As-Sirāt is, according to Islam, the hair-narrow bridge which every person must pass on the Yawm ad-Din (“Day of the Way of Life” i.e. Day of Judgment) to enter Paradise. It is said that it is as thin as a hair and as sharp as the sharpest knife or sword. Below this path are the fires of Hell, which burn the sinners to make them fall. Those who performed acts of goodness in their lives are transported across the path in speeds according to their deeds leading them to the Hauzu’l-Kausar, the Lake of Abundance.

Vaitarna river, as mentioned in the Garuda Purana and various other Hindu religious texts, lies between the earth and the infernal Naraka, the realm of Yama, Hindu god of death and is believed to purify one’s sins. Furthermore, while the righteous see it filled with nectar-like water, the sinful see it filled with blood. Sinful souls are supposed to cross this river after death. According to the Garuda Purana, this river falls on the path leading to the Southern Gate of the city of Yama. It is also mentioned that only the sinful souls come via the southern gate. The Vaitarna River is, to the sinless, a river of nectar. To the sinner, it appears filled with blood, bones, and pus. When the sinner approaches, flames appear everywhere. Those who try and cross, and are in fact sinners, will burn forever in the whirlpools in it’s depths.

In Greek mythology, the River Styx had to be crossed to reach life after death. The only way to cross the Styx was in a ferryboat rowed by a an old boatman named Charon. The boatman would only take a soul if their bodies had received funereal rites on earth. Charon the ferryman also demanded to be paid, therefore a small coin was placed under the tongue of a dead person for this purpose.

It is rare for the Northern Lights to appear over Southern Europe and such appearances require intense solar activity which usually results in red Auroras appearing in the night sky. In the British Isles, the Northern Lights were known as the Na Fir Chlis ,”nimble men” or the “merry dancers,” names belying the fact that auroras were seen as clans at war, and the red light as blood spilt in violent battle. In Gaelic “Na” is the definite article, while “fir” is the plural of “fair”, meaning man, or one. “Chlis” means quick, lively, or nimble. It is, in fact, probably a mis-pronouncing of the word “mirrie” which means shimmering, a very suitable description of the Northern Lights. Thus from Na Fir-Chlis, the nimble / lively ones, we have the sense of motion, of “dancers”, while the description as shimmering, or “merrie”, completes the name, properly . The Mirrie Dancers. That “mirrie” sounds very similar, especially in the Orcadian tongue, to the English “merry” leads to them being called the Merry Dancers, with connotations of happiness, but the name more properly describes their shimmering nature.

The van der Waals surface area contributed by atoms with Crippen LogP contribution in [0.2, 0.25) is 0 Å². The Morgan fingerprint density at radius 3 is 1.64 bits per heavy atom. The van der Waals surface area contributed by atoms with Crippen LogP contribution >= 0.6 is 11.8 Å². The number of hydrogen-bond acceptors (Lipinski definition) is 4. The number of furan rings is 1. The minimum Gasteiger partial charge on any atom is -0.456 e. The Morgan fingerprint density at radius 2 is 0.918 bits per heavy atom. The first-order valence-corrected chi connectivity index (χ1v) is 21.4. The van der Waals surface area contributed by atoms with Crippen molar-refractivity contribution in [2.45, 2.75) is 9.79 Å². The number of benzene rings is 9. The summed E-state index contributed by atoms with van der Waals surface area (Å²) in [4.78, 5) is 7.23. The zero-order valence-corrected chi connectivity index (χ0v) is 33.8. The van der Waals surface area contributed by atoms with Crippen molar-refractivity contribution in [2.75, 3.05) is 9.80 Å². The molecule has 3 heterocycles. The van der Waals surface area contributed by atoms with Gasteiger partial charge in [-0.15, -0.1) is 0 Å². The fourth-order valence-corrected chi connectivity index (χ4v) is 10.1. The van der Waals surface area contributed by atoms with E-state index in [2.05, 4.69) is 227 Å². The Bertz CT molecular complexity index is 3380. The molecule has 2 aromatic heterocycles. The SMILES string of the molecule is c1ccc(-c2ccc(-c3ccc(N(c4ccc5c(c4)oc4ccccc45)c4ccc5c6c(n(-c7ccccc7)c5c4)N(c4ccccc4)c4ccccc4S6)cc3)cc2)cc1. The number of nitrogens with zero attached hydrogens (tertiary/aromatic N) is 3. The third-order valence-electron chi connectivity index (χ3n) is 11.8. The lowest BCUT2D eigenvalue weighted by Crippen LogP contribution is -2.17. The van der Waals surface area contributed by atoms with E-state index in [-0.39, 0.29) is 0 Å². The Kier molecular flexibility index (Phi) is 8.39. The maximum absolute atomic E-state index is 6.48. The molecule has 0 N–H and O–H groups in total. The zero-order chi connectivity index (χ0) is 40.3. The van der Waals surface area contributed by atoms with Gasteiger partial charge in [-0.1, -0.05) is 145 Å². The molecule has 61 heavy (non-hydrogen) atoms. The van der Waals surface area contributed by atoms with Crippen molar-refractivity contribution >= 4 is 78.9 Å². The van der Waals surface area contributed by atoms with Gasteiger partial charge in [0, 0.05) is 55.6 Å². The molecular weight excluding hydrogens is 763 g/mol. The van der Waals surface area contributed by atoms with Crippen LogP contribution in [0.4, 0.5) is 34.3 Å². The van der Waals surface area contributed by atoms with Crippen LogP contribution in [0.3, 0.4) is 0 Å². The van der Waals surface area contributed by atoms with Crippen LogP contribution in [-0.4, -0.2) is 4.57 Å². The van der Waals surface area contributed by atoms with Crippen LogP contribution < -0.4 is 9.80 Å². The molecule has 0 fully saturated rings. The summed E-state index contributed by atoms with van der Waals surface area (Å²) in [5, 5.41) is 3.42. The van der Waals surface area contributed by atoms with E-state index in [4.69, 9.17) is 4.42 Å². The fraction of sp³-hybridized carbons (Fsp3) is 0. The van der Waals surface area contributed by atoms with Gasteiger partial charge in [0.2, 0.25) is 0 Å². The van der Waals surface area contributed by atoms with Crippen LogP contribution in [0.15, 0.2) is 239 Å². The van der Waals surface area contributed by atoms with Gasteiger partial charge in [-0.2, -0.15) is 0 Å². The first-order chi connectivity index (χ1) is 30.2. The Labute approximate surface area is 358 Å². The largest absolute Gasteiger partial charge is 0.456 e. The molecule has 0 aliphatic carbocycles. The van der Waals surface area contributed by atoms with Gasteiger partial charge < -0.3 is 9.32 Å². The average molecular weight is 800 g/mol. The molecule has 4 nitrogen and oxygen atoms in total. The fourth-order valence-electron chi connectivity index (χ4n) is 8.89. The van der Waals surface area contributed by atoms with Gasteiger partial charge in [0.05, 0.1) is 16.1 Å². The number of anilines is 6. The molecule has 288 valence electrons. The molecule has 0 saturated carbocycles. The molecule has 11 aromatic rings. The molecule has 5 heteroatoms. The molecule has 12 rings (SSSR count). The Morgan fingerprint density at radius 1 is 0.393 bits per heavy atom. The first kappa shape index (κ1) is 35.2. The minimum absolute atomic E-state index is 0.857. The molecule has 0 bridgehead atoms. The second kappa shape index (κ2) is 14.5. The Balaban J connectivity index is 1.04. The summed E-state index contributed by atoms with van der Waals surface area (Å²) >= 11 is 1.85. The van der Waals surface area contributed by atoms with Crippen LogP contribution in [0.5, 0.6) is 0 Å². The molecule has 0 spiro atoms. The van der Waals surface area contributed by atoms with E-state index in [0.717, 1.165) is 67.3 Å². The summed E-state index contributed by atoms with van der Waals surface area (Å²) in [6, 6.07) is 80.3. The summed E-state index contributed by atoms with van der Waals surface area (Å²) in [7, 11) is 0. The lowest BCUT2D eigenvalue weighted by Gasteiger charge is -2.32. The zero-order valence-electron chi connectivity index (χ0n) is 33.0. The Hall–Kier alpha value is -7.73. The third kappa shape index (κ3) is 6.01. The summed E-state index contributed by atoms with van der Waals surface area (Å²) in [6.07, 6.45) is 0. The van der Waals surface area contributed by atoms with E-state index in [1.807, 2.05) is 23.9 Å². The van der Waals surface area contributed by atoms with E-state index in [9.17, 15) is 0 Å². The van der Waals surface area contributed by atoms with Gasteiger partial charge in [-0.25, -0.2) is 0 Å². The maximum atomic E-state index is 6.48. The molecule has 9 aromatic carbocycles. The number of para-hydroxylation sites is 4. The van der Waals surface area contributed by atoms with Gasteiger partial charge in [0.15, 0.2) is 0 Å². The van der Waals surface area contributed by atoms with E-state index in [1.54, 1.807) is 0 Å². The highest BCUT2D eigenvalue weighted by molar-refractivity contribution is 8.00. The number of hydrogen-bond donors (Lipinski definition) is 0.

In Northern Scotland and on Orkney and Shetland some still call the Northern lights ‘The Merry Dancers’. The Scottish names or the Northern Lights suggest moving forms. As one folk song relates: ‘She called them the heavily dancers, merry dancers in the sky’.(The Northern Lights of Old Aberdeen).

The Lights were described as epic fights among sky warriors or fallen angels. Blood from the wounded fell to earth and spotted the “bloodstones” or heliotrope found in the Hebrides. There is an old story, a young boy goes out fishing and falls asleep in his boat. He wakes to see giants dancing around a great bonfire. But then he realises they are not dancing but fighting and his boat is adrift on a pool of blood. Returning to shore , he finds he has been gifted with second sight. The blood undoubtedly refers to the scarlet aurora that appears during particularly intense solar storms. In another story, the Fir Chlis take part in a war called ‘an linne fhuil’ or ‘pool of blood’ and the local red and green ‘bloodstones’ were believed to be drops fallen from the sky warriors.

Chapter Five

 NB * This is an ongoing project , these are the first chapters more to come